It almost feels like we’re in another world: Jarmusch [blurs] out everything else so the movie becomes a meditation on the impulse to moralize one’s misdoings by subscribing to rigid definitions of “honor.” [...] A bone-deep reflective masterpiece.
Full Review | Nov 25, 2023
what might sound like an ordinary gangster picture is in fact a rich amalgam of crisscrossing genres, where East meets West and culture itself follows more than one Way.
Full Review | Nov 17, 2023
Jarmusch mixes the two styles for a very street-level appeal...
Full Review | Mar 2, 2023
The film's calculated weirdness can't redeem a stale story.
Full Review | May 27, 2022
Ghost Dog is one of Jim Jarmusch's coolest features in an oeuvre featuring some of the slickest characters ever. We may not need to understand everything we see, but that's exactly the point.
Full Review | Jul 27, 2021
Another Jim Jarmusch title, another opportunity to add some eccentric twists to a fairly ordinary story.
Full Review | Original Score: 3/4 | Nov 27, 2020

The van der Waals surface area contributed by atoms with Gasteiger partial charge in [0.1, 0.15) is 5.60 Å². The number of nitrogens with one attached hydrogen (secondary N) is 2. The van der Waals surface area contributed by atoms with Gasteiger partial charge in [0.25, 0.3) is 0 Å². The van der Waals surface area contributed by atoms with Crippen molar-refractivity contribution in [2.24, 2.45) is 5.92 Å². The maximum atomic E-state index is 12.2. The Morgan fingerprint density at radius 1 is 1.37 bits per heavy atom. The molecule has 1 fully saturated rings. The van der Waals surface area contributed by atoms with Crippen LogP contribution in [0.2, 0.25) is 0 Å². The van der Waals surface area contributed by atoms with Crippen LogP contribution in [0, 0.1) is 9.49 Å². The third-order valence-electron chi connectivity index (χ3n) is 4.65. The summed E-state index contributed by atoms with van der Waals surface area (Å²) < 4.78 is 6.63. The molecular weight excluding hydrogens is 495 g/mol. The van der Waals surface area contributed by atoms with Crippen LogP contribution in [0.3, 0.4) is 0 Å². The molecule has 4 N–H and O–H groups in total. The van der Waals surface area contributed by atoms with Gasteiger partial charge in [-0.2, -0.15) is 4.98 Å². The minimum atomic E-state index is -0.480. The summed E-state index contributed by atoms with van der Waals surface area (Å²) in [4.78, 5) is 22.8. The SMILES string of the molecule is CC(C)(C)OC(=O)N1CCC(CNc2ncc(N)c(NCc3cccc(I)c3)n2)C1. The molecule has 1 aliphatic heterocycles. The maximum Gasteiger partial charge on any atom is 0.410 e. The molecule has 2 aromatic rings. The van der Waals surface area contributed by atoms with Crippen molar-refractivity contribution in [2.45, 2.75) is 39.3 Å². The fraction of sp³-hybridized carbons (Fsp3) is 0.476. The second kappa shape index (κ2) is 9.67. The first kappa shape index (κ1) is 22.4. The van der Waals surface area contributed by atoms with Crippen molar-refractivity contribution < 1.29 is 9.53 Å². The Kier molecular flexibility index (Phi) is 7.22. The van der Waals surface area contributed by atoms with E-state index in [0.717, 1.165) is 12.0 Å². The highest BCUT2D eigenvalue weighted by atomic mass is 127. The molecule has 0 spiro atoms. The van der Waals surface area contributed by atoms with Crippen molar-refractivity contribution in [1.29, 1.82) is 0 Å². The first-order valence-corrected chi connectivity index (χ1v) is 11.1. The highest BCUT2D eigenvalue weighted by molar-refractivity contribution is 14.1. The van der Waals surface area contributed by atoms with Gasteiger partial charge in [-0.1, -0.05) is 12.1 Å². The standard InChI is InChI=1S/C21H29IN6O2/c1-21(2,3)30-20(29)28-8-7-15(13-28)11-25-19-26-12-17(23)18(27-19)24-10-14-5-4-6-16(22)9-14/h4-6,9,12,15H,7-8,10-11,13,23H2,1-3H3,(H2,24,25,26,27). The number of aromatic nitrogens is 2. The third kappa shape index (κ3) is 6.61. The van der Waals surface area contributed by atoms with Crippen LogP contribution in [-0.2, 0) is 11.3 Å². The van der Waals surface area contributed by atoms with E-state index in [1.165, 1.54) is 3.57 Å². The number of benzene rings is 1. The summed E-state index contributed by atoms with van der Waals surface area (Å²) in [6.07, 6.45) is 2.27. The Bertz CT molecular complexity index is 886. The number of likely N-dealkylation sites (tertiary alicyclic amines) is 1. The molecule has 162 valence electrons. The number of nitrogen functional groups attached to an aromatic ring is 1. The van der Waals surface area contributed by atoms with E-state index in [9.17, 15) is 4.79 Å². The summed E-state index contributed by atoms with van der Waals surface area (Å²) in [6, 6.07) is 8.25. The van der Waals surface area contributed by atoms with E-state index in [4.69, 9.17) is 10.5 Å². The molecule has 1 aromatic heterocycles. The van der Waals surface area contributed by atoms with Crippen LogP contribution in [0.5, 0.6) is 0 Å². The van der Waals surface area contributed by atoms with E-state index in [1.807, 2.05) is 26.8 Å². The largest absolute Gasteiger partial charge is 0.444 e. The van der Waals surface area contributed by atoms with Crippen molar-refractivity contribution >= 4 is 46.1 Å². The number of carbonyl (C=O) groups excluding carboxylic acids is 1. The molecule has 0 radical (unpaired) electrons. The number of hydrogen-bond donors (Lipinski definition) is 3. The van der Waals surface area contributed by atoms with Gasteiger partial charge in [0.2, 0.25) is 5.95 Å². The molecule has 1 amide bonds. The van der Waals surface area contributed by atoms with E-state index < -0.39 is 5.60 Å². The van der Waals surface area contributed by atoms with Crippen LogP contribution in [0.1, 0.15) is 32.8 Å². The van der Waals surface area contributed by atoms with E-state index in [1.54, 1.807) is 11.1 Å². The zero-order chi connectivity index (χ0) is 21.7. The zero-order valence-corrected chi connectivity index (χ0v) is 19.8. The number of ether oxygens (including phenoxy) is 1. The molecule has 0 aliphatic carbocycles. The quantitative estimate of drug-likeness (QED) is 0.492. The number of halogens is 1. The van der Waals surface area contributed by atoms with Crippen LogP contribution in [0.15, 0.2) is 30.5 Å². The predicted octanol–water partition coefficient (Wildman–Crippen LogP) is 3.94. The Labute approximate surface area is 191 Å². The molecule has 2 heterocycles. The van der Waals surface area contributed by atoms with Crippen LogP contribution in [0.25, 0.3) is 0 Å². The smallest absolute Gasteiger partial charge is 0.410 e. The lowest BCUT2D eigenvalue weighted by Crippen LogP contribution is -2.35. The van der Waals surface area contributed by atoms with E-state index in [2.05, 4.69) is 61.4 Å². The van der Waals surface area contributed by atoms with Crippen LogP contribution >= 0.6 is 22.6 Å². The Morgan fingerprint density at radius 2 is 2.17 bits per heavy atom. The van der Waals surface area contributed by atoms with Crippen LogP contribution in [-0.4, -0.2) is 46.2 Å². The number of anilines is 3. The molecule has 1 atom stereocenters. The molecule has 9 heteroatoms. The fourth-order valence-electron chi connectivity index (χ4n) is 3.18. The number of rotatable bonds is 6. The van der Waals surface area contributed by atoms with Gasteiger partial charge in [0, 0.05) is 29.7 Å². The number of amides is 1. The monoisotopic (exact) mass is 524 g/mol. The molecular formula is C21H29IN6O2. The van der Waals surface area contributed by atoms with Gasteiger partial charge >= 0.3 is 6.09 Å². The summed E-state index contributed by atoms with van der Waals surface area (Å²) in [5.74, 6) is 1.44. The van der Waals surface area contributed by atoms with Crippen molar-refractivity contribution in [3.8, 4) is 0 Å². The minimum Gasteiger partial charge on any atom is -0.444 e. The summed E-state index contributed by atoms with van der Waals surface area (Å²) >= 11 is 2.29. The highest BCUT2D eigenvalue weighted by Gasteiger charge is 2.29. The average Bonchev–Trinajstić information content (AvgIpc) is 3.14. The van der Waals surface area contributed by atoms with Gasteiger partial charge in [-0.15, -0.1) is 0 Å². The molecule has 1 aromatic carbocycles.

Freely mixes and matches Bushido philosophy, Mafia and samurai flicks, Ryunosuke Akutagawa, and lo-fi hip-hop into a sly and dreamy comedy about role-playing.
Full Review | Original Score: 8/10 | Nov 24, 2020
Ghost Dog has retained all of the cool, the quirk, the profundity it captured in a bottle in 1999... One gets the sense that never before Ghost Dog could this film have been possible, and, never since.
Full Review | Nov 21, 2020
The film is a rare oddity in that is very much of its period, yet is absolutely timeless. It's not just that the poetry Jarmusch pulls from Hagakure ... it's that the film constantly creates a simultaneous sense of something ending and beginning.
Full Review | Original Score: 4.5/5 | Nov 11, 2020
You don't have to "get" Ghost Dog to enjoy it; it's an experience more open to interpretation.
Full Review | Jan 18, 2020
Even when aware of all the strange, disparate elements, it still surprises.
Full Review | Aug 25, 2018
Jarmusch's original film, which deconstructs the mobster genre as seen through the eyes of a Samurai, is by turn eccentric, mysterious, and mythical, defying viewers expectations
Full Review | Original Score: B | Feb 3, 2011
Full Review | Original Score: 4/5 | Aug 7, 2008
One of the coolest movies to come down the pike in years.
Full Review | Original Score: A+ | Feb 13, 2008
At once a tribute to traditional notions of honour, loyalty, friendship and professionalism, and a stylish, ironic pastiche inspired by the likes of Melville and Suzuki, it's very funny, insightful, and highly original.
Full Review | Jun 24, 2006
Jarmusch blends these disparate themes into a cohesive film that combines humor and truly unique characters with Eastern philosophy, mobster flick and shoot-'em-up western.